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Saturday, March 05, 2005

Bush, Competition and Privatization

Once again the Bush administration seeks to eliminate Amtrak. We have such a schizophrenic attitude toward the role of government, mixing myth and greed, and leading to a mish-mash of muddle-headed proposals. Aside from the fact that the amount of money Amtrak has asked for ($1.8 billion) is trivial compared to the daily cost of fueling the war in Iraq, Bush, who I suspect has never had to take public transportation in his life) has no plan other than to throw it away. I start with the following assumptions:

1. The role of government is to support infrastructure.
2. Competition is good, and the more competition the better.
3. Big does not equal more efficient.
4. Companies that cannot compete should be allowed to fold.

The British rail system is often cited as an example of how privatization of rail works well, but the supporters of the idea fail to recognize that the government owns and maintains the rail system. Much like that great monument to Republican government intervention, the interstate highway system, a piece of infrastructure, no one would suggest privatizing, the British government maintains the rights of way, signal system, and rails. Companies are then permitted to use the infrastructure to compete. I think that makes a lot of sense. Then the Union Pacific, a company that has become so large and inefficient while wallowing in hubris, could have some true competition and wouldn't be turning away business. (see Trains)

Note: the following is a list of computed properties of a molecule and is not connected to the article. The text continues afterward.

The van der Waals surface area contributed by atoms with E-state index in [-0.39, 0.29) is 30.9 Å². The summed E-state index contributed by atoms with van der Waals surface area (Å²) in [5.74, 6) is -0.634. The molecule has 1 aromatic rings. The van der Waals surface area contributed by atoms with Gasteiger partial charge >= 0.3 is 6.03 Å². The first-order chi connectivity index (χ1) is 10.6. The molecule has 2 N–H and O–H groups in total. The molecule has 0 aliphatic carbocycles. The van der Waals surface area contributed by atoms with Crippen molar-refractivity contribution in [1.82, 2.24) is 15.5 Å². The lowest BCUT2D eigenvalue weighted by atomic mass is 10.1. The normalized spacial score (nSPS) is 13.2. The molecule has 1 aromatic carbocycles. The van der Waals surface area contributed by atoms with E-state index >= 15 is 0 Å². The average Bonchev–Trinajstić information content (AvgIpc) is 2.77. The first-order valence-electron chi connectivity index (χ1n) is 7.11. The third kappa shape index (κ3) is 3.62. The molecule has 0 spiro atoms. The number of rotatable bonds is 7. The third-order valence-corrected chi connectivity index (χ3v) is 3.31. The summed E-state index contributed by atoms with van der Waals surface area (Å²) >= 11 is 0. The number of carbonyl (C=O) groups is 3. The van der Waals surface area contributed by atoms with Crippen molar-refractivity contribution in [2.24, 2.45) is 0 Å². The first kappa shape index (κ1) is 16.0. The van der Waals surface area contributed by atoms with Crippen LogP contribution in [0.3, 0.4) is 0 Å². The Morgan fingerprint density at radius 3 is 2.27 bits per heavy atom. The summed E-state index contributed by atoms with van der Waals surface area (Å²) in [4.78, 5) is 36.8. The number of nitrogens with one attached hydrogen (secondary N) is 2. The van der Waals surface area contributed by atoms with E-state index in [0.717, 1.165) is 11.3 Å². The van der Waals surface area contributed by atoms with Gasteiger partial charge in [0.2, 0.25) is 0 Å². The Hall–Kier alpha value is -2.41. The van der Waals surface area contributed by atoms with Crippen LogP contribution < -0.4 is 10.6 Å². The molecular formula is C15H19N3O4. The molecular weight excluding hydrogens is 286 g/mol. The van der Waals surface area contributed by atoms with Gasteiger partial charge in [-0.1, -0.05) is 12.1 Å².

While I enjoy flying and riding Amtrak (forget Greyhound) a little competition would do them good., but there is no way they can compete without a level playing field and antagonism from the freight lines who mostly fail to understand that Amtrak is a customer, too.
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